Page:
4. Henrik Lundqvist – New York Rangers: 92 Overall
Lundqvist has a 91 stick low and five hole rating. The Swede plays deep in his crease and challenges goalies to beat him up high.
No other goalie in the NHL has received the moniker “The King”, and in Hank’s case, it’s well earned. Lundqvist has carried many Rangers teams on his shoulders over the years, even going as far as the Stanley Cup final in 2014. However, at age 34, those shoulders are tired. Lundqvist’s age showed this spring when his Rangers were steamrolled by the Penguins in the playoffs. He’s still one of most talented men ever to play the position, and definitely a first ballot Hall of Famer. However, Lundqvist is about to be eclipsed by younger names like Schneider, Holtby, and Price. I love me some Hank, but 92 overall is too high.
3. Braden Holtby – Washington Capitals: 92 Overall
The 2016 Vezina winner’s strength is his play down low. He carries a 91 five hole, 91 stick low, and a 90 glove low rating.
Holtbeast has posted back-to-back 40 win seasons, but this year’s Vezina Trophy was his coming out party. At age 26, Holtby hasn’t even reached his peak as a goaltender. He could very well be the best in the league in a couple of seasons. I see a few more Vezinas and maybe even a few Stanley Cups in his future. With an elite team in front of him in Washington, the sky is the limit. A 92 rating is too low for Holtby. The only goalie who should be rated higher is Price.
2. Jonathan Quick – Los Angeles Kings: 93 Overall
Quick has a 94 aggression rating and loves to challenge shooters outside of his crease. However, he’s capable of easily getting back into position using his speed (92) and agility (92)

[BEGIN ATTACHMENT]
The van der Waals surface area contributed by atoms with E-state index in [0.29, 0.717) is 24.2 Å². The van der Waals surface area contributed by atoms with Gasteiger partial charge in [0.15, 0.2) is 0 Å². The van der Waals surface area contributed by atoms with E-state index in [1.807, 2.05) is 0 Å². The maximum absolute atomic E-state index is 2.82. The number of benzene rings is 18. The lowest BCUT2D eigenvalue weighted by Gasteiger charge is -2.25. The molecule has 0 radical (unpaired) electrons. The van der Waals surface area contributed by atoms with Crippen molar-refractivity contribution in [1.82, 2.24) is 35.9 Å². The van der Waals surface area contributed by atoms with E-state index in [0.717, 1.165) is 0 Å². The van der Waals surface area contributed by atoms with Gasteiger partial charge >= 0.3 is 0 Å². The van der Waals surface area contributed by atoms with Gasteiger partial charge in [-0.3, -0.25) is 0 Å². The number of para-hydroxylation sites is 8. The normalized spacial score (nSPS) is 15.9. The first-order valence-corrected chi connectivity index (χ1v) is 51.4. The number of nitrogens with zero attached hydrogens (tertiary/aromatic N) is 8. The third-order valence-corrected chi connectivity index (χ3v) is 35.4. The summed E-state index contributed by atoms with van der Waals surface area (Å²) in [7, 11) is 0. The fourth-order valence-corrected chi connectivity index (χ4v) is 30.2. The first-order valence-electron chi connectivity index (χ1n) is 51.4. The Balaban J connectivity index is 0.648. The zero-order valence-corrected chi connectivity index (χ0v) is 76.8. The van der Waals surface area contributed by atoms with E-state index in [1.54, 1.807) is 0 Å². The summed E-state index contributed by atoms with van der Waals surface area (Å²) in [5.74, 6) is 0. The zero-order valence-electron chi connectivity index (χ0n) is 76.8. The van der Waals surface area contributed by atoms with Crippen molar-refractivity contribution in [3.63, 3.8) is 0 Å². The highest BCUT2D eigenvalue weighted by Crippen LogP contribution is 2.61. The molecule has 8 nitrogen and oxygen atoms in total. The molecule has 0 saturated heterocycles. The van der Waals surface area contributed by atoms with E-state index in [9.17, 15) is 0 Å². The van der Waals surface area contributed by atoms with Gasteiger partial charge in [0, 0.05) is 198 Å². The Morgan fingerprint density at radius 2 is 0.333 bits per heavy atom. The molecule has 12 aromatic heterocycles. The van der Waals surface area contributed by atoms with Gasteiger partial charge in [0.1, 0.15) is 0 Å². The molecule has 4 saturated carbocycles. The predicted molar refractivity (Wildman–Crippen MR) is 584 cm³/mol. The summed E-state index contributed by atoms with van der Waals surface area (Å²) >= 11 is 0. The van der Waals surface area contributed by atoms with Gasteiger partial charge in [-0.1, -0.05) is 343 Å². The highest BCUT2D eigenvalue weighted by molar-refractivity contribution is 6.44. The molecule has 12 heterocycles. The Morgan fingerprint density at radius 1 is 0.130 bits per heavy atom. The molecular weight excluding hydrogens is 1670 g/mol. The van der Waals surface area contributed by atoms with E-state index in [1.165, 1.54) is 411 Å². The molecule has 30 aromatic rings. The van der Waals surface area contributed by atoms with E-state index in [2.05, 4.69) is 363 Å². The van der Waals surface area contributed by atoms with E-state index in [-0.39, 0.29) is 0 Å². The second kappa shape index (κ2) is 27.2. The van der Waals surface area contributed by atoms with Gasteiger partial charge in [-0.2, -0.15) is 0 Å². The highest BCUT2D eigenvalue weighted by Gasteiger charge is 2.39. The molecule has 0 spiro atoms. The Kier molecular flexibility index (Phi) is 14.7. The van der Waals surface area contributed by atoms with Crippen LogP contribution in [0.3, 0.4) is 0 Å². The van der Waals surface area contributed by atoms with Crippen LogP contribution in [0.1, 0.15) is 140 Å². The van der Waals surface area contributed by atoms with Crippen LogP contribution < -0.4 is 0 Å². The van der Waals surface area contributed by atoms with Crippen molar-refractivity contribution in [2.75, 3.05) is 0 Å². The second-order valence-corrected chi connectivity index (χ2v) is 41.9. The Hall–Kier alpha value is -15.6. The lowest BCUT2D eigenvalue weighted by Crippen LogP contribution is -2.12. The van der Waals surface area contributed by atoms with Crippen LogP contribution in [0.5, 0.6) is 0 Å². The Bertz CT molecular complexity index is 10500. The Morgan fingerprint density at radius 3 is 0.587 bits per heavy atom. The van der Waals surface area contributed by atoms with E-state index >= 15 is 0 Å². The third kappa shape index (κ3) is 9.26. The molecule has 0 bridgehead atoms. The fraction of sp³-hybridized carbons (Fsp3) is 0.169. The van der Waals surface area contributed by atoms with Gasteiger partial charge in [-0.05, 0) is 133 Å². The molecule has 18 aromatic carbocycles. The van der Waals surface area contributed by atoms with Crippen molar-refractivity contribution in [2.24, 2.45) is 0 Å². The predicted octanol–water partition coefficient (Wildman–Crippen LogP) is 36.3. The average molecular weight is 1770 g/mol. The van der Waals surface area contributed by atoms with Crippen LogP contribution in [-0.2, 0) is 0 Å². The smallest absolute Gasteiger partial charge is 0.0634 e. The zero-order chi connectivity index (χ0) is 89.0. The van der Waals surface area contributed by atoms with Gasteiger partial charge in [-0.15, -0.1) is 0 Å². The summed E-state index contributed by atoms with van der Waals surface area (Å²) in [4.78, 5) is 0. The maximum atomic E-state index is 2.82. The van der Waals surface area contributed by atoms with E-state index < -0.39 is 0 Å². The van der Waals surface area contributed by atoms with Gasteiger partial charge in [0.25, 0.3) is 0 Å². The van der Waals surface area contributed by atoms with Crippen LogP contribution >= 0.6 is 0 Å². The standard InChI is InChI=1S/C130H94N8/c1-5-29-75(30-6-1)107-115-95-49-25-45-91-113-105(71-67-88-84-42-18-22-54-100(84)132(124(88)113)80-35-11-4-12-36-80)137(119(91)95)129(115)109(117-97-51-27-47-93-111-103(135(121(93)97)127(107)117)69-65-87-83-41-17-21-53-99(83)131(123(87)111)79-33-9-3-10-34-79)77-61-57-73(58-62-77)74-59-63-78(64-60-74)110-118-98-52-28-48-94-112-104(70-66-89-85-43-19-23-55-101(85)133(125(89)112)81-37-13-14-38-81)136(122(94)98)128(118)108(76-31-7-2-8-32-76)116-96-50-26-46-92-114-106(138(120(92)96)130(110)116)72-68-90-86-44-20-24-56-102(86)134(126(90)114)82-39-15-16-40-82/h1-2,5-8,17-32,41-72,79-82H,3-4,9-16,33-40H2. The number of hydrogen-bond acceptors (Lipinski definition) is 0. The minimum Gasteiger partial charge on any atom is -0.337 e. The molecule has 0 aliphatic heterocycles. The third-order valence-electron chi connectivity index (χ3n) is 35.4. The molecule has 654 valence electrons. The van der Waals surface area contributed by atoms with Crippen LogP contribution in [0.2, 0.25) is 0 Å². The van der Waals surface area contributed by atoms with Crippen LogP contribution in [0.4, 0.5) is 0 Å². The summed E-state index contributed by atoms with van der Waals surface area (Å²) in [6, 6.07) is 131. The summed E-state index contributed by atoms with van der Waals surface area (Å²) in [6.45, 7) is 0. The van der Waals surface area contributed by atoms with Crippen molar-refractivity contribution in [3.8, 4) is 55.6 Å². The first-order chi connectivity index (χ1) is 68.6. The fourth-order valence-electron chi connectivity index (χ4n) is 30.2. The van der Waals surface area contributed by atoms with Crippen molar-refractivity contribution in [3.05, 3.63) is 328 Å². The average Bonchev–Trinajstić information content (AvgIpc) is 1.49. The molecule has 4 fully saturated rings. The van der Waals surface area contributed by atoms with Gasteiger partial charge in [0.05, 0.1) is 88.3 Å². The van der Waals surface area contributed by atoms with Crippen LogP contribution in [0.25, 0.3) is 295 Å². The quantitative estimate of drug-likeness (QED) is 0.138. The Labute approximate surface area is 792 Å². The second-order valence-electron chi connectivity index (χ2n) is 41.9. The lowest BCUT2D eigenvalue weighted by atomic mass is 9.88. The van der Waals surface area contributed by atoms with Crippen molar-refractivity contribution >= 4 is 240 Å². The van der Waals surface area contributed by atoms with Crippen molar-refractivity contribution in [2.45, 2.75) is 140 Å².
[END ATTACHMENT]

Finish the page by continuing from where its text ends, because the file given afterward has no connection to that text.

If it wasn’t for the Chicago Blackhawks, the LA Kings would be the most successful franchise of the 10s, and Quick is at the center of that success. Quick and Schneider played against each other often in college, Quick for UMA and Schneider for Boston College. Well, there must have been something in the water in Massachusetts because they’ve both become two of the premier netminders in the game. Of course, Quick has two Stanley Cups to his name. His Kings couldn’t make it out of the first round of the playoffs this year, but he still managed to earn a Vezina nomination after one of the best seasons of his career. The only knock against Quick is that some of his numbers may be inflated by the vaunted defense of the LA Kings, a core lead by the superhuman Drew Doughty. At 93 overall, I think Quick is one notch above where he should be. He’s no Carey Price.
1. Carey Price – Montreal Canadiens: 93 Overall
The NHL’s best goaltender has a 93 angles rating and a 93 vision rating. Like Ben Bishop, he also has an 86 passing rating, the highest in the game for a goalie.
Carey Price is the most talented player to don a Montreal Canadien’s jersey since Guy Lafleur. Le Bleu, Blanc et Rouge may not be the same dominant club they were when Lafleur played for them, but they are set in goal as long as number 31 is on their payroll. In 2014-2015, Price not only won the Vezina but the Hart as well, being the first goalie to win the league MVP award since Jose Theodore in 2002. That year he proved what it means to be an MVP, taking a Habs team that had pitiful possession numbers all the way to the playoffs. Price missed most of the 2015-2016 season due to injury, and the Habs learned just how integral he was to their team, finishing 6th in a division they won the year before. Carey Price is a generational talent, and 93 overall is questionable. Price should be at least one notch above everyone.
So there you have it, NHL 17’s top goalies. NHL 17 hits shelves September 13 for Xbox One and PS4.